TABLE TALK

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👋 #37 - Say Hello To... ⛱️

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Today, we’re going on a journey. From northern Italy down to the western fringes of Mallorca, we’re slathering on the factor 50 and taking in summer sunshine, sea air and spritzes. That, and we’re sharing the chance to get your hands on the first ever bottles of Wednesday’s Domaine to be sold through our brand new website.

🍹 Demystifying Drinks 🍹

Writing what comes next was cathartic in some ways, helping me to see the error of my ways. For many years, I held an irrational grudge towards the drink that forms the centrepiece of this section today. Well, how times have changed and how I’ve now come to appreciate what, for many, has become the taste of summer - an Aperol Spritz.

Having just spent a few days in Italy and encountered a quasi-primal urge to order an Aperol Spritz whenever first sitting down in a bar / restaurant / souvenir shop, I became intrigued as to how this cornerstone of Italian culture, came to dominate British pubs and restaurants, in a way that perhaps Pimm’s once did, across the warm summer months.

The Barbieris were an enterprising bunch - when Luigi and Silvio took over the Padua-based liquor company started by their father in 1912, they were keen to put their stamp on the business. Kicking off seven years of trial, error and experimentation, they finally released a bitter, brightly-coloured aperitif named Aperol in 1919.

Aperol Sprtiz

Aperol Spritz - A revelation in a glass

For decades, the drink was consumed as it had been intended to be - at lunch or before dinner - but it was in the 1950s that Aperol’s trajectory shifted. Following an advertising campaign marketing the drink as a “spritz” - a hangover from the Austro-Hungarian occupation of northern Italy when soldiers “spritzed” what they found to be overly strong Italian wine - the combination of the aperitif, prosecco and soda (sparkling) water exploded in popularity.

Subsequent advertising campaigns lodged the phrase “Aaaaaah Aperol” in consumers’ minds and in the early 2000s, bitter rival, Campari, had had enough and acquired Aperol. Serious marketing dollars followed, growing awareness of this techni-coloured beauty of a beverage to previously unscaled heights, and in 2019, the drink celebrated its centenary year - proof that a little family rivalry can indeed be good for business.

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🍝 Your Favourite Reataurant You've Never Been To... 🍝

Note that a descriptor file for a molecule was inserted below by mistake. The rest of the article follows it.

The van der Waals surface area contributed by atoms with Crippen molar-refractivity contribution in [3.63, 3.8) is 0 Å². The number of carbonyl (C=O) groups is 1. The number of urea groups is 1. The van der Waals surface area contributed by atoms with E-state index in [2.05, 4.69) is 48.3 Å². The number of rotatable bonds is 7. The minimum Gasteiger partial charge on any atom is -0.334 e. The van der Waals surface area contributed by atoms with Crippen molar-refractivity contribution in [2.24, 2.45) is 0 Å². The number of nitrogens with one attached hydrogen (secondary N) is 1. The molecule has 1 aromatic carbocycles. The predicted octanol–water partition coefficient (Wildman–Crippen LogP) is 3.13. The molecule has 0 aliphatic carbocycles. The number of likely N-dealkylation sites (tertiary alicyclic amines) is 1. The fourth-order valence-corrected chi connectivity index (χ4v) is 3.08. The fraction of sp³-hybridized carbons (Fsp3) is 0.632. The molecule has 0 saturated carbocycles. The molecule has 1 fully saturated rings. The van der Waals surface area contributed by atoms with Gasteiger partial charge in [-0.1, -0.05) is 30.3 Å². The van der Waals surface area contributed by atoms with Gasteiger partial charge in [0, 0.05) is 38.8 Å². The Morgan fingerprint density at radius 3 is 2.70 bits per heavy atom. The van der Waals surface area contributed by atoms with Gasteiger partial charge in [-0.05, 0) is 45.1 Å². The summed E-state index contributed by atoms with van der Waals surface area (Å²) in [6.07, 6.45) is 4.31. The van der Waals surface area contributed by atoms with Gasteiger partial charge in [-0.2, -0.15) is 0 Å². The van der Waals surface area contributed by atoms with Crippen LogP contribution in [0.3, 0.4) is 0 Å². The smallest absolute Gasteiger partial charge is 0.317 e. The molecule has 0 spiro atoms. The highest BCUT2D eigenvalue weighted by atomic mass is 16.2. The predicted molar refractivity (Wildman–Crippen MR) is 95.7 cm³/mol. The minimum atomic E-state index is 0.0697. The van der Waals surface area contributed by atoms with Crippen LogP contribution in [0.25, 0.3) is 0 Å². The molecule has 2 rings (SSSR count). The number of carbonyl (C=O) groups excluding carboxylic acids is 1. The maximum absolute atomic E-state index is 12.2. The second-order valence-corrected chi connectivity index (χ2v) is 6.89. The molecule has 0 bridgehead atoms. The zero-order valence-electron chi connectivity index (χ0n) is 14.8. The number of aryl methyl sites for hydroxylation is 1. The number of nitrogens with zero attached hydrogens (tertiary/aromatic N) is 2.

If Aperol Spritz has become one of the signifiers of summer, what does laying eyes on one conjure up in your mind? Whilst us grumpy Brits may associate summer with taking cover from the rain, overcooked sausages (#26) and being attacked by seagulls, those of a sunnier disposition may imagine long lunches, crystal clear waters and mountains of fresh seafood. If you’re in the second camp, I’ve got a feeling Ca’s Patro March could be for you.

Mallorca may be blessed with reams of unassuming but brilliant chiringuitos, but Ca’s Patro March holds a special place in my heart. Ask anyone about their favourite restaurant and they’ll obviously tell you about the food, but they’ll almost always also tell you about the vibe, how it made them feel and why they return time and time again. Some restaurants are designed with intimacy in mind - small tables huddled together, candlelit corners and hushed tones - whilst others are built to be enjoyed en masse, quietly urging you to bring your friends, to forget your watch and to lose track of time entirely. From what I can gather, Ca’s Patro March is very much the latter.

Ca Patro's March

Picture postcard perfect

Situated on a cliff edge on the island’s west coast, this Deià institution champions fresh fish and oozes louche, long lunches through its every fibre. Its inaccessibility only adds to its appeal in some respects, urging you to clear your schedule and lean into its salty, sun-kissed embrace. If you’re still not convinced, perhaps John Le Carré’s villainous Richard Roper might be able to convince you…

🍷 What News From Wednesday's Domaine? 🍷

It’s a joy to say that last week’s bottling run went to plan and we now have a warehouse full of Wednesday’s Domaine. In one corner, we have our deliciously refreshing Piquant and in the other, it’s Sanguine, our subtly tannic red.

We officially go live next Wednesday, so this is a chance to beat the crowds and to say “I was there” when we look back on this in years to come.

Thank you,

Luke

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